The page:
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TilE SECOND WLbL.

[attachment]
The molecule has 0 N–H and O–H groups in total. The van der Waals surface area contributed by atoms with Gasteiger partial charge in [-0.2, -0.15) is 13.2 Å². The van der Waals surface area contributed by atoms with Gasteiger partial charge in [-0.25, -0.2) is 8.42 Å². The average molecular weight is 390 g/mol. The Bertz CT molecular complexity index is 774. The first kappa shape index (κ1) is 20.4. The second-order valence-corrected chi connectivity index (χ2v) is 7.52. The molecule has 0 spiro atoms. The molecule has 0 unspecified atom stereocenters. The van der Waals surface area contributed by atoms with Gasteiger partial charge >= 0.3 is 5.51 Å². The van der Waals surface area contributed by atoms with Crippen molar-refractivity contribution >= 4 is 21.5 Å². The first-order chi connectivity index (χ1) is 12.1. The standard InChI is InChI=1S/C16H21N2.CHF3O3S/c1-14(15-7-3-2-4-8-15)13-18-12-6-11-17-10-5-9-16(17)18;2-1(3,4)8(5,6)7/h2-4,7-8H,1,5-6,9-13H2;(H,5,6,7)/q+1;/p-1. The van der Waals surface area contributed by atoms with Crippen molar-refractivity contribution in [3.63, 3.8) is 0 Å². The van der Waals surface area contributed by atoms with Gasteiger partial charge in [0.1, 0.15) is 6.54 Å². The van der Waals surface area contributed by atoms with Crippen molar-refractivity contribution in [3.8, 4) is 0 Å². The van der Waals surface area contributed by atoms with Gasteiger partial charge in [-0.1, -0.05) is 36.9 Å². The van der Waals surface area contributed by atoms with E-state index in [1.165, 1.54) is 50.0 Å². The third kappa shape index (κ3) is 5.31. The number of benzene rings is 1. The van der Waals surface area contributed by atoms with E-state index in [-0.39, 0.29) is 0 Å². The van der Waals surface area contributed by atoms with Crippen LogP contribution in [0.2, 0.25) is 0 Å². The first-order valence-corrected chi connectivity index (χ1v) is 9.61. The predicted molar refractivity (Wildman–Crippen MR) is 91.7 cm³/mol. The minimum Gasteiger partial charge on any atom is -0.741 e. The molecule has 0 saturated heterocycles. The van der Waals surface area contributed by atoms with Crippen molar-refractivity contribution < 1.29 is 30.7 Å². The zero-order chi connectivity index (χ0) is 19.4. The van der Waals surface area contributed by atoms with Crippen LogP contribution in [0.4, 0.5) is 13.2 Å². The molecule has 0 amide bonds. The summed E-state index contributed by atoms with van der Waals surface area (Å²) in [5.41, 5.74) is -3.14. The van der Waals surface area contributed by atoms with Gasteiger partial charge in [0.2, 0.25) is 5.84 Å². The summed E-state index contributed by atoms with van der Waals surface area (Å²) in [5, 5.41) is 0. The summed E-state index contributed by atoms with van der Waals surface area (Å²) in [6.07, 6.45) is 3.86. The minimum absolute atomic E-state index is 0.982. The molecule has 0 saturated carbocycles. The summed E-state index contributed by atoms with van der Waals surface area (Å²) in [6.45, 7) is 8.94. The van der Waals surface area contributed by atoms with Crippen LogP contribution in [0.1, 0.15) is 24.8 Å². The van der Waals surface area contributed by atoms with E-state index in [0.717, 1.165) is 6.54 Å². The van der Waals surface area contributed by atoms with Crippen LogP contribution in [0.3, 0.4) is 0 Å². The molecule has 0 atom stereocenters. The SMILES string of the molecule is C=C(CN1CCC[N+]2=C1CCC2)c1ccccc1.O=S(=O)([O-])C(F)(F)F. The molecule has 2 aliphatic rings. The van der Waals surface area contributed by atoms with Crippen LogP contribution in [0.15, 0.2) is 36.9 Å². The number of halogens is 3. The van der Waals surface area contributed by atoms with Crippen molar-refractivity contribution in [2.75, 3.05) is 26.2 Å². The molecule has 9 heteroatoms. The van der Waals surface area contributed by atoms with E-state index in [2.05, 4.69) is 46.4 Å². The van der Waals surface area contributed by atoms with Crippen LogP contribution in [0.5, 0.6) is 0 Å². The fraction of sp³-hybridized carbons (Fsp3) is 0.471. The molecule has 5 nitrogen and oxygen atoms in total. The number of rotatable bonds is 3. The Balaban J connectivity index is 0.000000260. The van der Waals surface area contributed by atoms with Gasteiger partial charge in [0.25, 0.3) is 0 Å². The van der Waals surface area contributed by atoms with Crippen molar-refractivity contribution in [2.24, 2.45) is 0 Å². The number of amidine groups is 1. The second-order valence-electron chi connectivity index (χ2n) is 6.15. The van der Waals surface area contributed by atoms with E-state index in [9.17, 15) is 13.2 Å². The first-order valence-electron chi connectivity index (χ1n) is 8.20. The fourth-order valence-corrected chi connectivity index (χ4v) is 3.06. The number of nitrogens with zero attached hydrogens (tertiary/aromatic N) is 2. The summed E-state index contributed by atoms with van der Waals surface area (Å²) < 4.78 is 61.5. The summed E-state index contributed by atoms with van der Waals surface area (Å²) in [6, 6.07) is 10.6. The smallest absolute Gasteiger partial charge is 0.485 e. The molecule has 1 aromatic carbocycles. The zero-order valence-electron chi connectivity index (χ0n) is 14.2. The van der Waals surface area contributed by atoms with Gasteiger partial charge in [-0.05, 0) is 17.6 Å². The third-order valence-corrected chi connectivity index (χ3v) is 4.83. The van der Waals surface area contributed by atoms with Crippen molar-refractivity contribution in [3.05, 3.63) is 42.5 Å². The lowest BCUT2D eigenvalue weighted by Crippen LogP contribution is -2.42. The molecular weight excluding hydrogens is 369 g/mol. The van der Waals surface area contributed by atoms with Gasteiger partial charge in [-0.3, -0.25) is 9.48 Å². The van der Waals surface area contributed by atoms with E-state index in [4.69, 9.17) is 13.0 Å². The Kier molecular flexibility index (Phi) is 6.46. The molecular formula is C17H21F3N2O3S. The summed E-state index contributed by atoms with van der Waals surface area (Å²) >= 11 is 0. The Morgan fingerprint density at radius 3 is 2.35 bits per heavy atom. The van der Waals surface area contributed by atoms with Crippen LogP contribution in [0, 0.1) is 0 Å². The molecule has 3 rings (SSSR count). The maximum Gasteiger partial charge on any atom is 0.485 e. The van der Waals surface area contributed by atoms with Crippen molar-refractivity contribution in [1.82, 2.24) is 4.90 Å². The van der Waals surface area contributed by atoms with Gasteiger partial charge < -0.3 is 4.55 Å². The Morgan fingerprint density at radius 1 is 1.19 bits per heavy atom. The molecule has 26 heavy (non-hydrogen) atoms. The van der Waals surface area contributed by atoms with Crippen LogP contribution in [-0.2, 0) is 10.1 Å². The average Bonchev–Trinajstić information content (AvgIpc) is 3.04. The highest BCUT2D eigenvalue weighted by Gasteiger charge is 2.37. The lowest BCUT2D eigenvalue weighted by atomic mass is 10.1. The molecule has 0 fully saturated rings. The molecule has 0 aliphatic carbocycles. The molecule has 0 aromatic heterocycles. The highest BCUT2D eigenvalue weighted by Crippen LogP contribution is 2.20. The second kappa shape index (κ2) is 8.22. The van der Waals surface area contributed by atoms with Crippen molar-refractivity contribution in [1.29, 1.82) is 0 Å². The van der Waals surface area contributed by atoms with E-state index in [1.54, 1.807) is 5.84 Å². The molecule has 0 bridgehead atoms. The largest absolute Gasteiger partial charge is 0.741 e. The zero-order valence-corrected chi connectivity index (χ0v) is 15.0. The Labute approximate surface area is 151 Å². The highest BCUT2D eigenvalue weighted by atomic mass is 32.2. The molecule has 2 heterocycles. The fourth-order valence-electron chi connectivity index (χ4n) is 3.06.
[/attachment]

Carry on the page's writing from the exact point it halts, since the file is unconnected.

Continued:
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TilE SECOND WLbL. The } rennii have u habit of filling tluir .rwav carriages too full Tor comfort, and wheu my iriend ana mysc.f readied the station ia Paris to tab* the express tor London, ve foond aeariy every pi> e occupied. Twice we walked the lengrh of the tram, bat without seeiag a. jpot available for tux I asked ov »f the odk.-iais if they inte ivied to put n ano- ther carriage, out tie replied that there was "OCJm enough for ail who wished to go. Then. said I, ive shal: be obliged to you if yeuliiKl us two seats m the same compart- ptect. The official shrugged his shoulders aad said that we could easily find t-tw r<i if we looked ;or i-hem. Tins w..s about as much latisracti' ni as one can get out of a Fre-n^b Dffida-t, who does- now ri.ucii. anyhow, and aM-esless. Agam we walked the kngth /,1' the train and I aocieed one compartment :),it of t:)9 doot w indow of which leaned a very stout elderly gentleman. The curtain* on the two sine windows wers drawn, and we could not se* wn^the.r there ;vere vacant plaoev there or not. My fr?end. who is a very suave and polite gentleman.$»aul to th< e.deriy mar WiL. you -ixcuse me a jrootiiect?" aad he pro- leeded to open tne door. i "All the placcs h«re are taken. said the wferiy indivi<kiai. hurried1! v. that's jaat what I -vyrit to iee." sai.I rrtv friend, and g*nt!y, firmly, hut politelv, he >pened t-ue dix»r, to the jjreat dancer of the old itentlenwi failing out. A lady of perhaps 25 j,l,t ;en o■.> corner s*at: ail the other p!eg *-iire vacant, but piled with portjaaat^aux, ra ises, and wha.t not. "AM." said my friend, •' there seems to be vacant space here." I tell you," rephed the elderly gentlem-an, red ;n the face, 'mat ail these places are taken. There is party of us. aad I'm looking for the others, who may arrive at any fiaonxnt. You will miss your train if veil wait here, for you will undoubtedly btvr* to pt out. friend glanced up at the big rfoi_k placed in the centre of the arch at the ead of the àflge station, and said ° Tlie train ;aave-s m two miimtes. so it eeeois to me your p-wty is cutting it a little c'.ose." Hie- party is aU ri/ht." observed the eld ffent.eman. Te.srtijy. "Thev know that I am rvserrraar places for then;, and will be here in fI nty of time. The hu'Y in the vWTier smiled sweetly at hit ir-t nd, and ae with some reluctance closed the *osr, for there was neehin# more to be said, tjiowt ealhtrsr the old s^ntlemao a liar, w'h we knew very well that he wm Once tor -o we walked the whole length of the fcra-n. "I woulrJn t stand it, I sa^i unpatiently-, to" I aiway-s get <*B2Ty wiiea I see a man Ir., • '•[K>iizvn(T the except ,n I do it mysteli. "I .should have get in aod taken a p&oe m t.l»e oarner. F", is evi- aewtly waiting jk> party." "<ient!v. ?f«itiv said mv friend "all a f*od time. I wiii leave them naif a minute I csome. and then wc will qoktiv ú.1(:k to the oW dtifiFer's carriaige :1.'¥1 ?t«D in." We did this, and tsv frieod onoe more opened the door in apite "of the protestations 81ft the part of the occupant, who got redd** and red jer m the face as lie s&w the attempt force tile position. I I ten Yi/u," he satd, "that its no good, My party *-vl be here, and then you will I have to get out and you will miss v or 'I iyajD." We made up our minds to chance it," l my imperturbabie friend, as he proceeded to I'eaiove the ncpedameiita from the two i Looraer seats, and. spe;.1rirtg with the utnwwrt he 'ohtinned: If voar partv arrives 1 swea while the train is mov-unr out, we will jump o4'f and hr'd the door open for them to enter. I don • much mirxi niiasing a train ^ryseif. I oould do with aaothe<r in Paris. It's a most chanmng' The old man emmted. and the lady smiled »cr.^ at us. It was quite evident that she was his second wife, and that tie hoaeyrnoan was drawing to a. otMe. It wax aiso evideni that the lÜ/ly was jatst a hide t»red of the old ipeBtleman, aad welcom^l &n «oc«fenk>a te the party, but the old man was ma.d clear tiirougb; anyone eeald see that He rootterad to hmwdf that it was an ontragn I MKi s-n^rht not to be pet-nutted. j),Bq wonld not be permitted in any civilised country. A man |ta«f a perfect right to a. eamage t&kea for his JineTi<is; this WM aiways recogniBed ra (England, asd no geotieowa. nor anyone o»U. fcg hniasel/ a gaatlea»an, wo«id foree his wa., tsto a eooq>artijueijt wkero k.mi net wanted, I qorto agree wVCh you," mM my mend I ks Mtnootnly as sweet oil '"It is an outrage. ) t asked the officials, or rasther my friend did, I whether they would not put on an extra cam- |tf". aadtbey refused r.o do so. In Eogiaod w« do these tkiags very much better, for such Mvr>,crowding of caniages woi*d nevar be per- (Bitted on any tirst-ckss hue. "I was not addressing vou, sir, said the *> man peevishly. J **0h. then, I beg yo«r pltràn: I though* Jou were, f hope you will excuse jnv, fwr I know how aanoying it is to be waitmg for a r»artr and then have the party turn up tee The la«?y smifed again at the polite yewai? I mas. aad tfT- o«d gentJemaa kept on matter- ing, b>* n«>t st» loud that we coittd heaa what he said. A gong elanped. and the porters ran hit- tmd thkher shouting to the pas«e*v?ers t» tak* •their seats. My in end put h s head out ci the vri»!ow a.nd eaikd: to one of the railway aaea; a cortcr came to the wi»ds>w. I .see, sir," said my friend to the old wuttemaa, that your party is going to be nft behind Now if you wiD. tell me wrweh I articles b^n- to them I will give them in oinrge of this porter who will return the Drtieiea to them when they arrive." He picked up the portmanteau which had been in t!*e place he now occupied, and th»n»t ft through the window to the porter. toiling tttt m French that a. party was coming who J •oald he left behind. "Will you ieave that alone?" cried the old gMtieman rising and snatching tlte baj^ace. "fkit, my dfar sir," .said my friend, pro- |f«fcingly, "you -*re rarely not ^-nng to carrv the other folks' luggage with you? Think jIIf Tihem left in Paris with none of the oom- titfta of life." They will come by the next train," said Jhe oid gentleman, placing the portmanteau up in m the ratck again. They may havp made up their minds to gtscv a wc. kr" said the young man. fhe !ady ptu the book she had been reading I 8p to her face and langhed outright. Her I husband looked at her with an exprtssion of 4isgust -jn hi.? high'y-ooloured face. "Ob is no tn>urble"to me at all." continued M»q voun<? man blarxJly. to rmt out the teggasre and g*ve it in charge of a. porter. It will be all right. I have seen it done a hun- dred times, and the train is just about to tteport. -Wd 1 yon oblibe me. by attending to yoor Mm busine^?" exclami^d the old gentleman. "Oh certainly," said the young num. jettling back into his place as the train moved •lowly out of the s*ation. TLore was a look I of baffled beitevoience. on his race that was most touching. But, voa see. I know what it is to be left without luggage and I merely wished to be of •ervioe to your party." Hang your service! I don't wLDt amy ef it." No, probably net; but those that are le^'fc itehiad, sir you should thiiik of them you shouLi indeed, sir; hot then it must be a toasolation for you to know that through your kindness two persons have obtained places m this tram;' ma.ny another man who Lad a party coming wenid have bundled us bodily iurt of the c-rnipartwst." It is what sho^iti have been done," «ried oki gentleman. } Oh, don't say that, I beg of you." said the I y^ujvg matt, k»okiag inexpressibly hwrt, bat J tiie old man was not to be drawn oat any J more. He t»>ok the English paper that he | had paid three times the London price for. j and began r<aading it. Tie young wan, after •• fruitless attempts to engage him in t Conversation and iearn some of his opinions on I the aerwa of the day, noticed that the second I Wife was reading a. i">ok whose pasres were un- set, tie he took from his inside pock-ct a. smali ivory pocket-knife that he always carried with hna and snttmg opposita-her offered her the pse vi it. !>he thanked him, and, <rreatlv to fi.e oW g»tlen>aa's annoyance, talked in a fri-e^idly n>anBej: with him until we came to Calais: where tV1 y<*wig man insisted upon tbaton? hands with: both or them, and again •neationeij hw d«et> "«rret that the party had been left behind '»it hi« expressions of sym- nafe* were entirely ttm>wr\ away, for Sh» aid gesitienvui took his second ;,me sder h"; -wing and ordering all the i" £ gga$e to be taken on the boat, departed. TSe seeew! wife kiokeri over her shoulder .1 «*T>i>d at tV vouTitr man. who) had helped ) I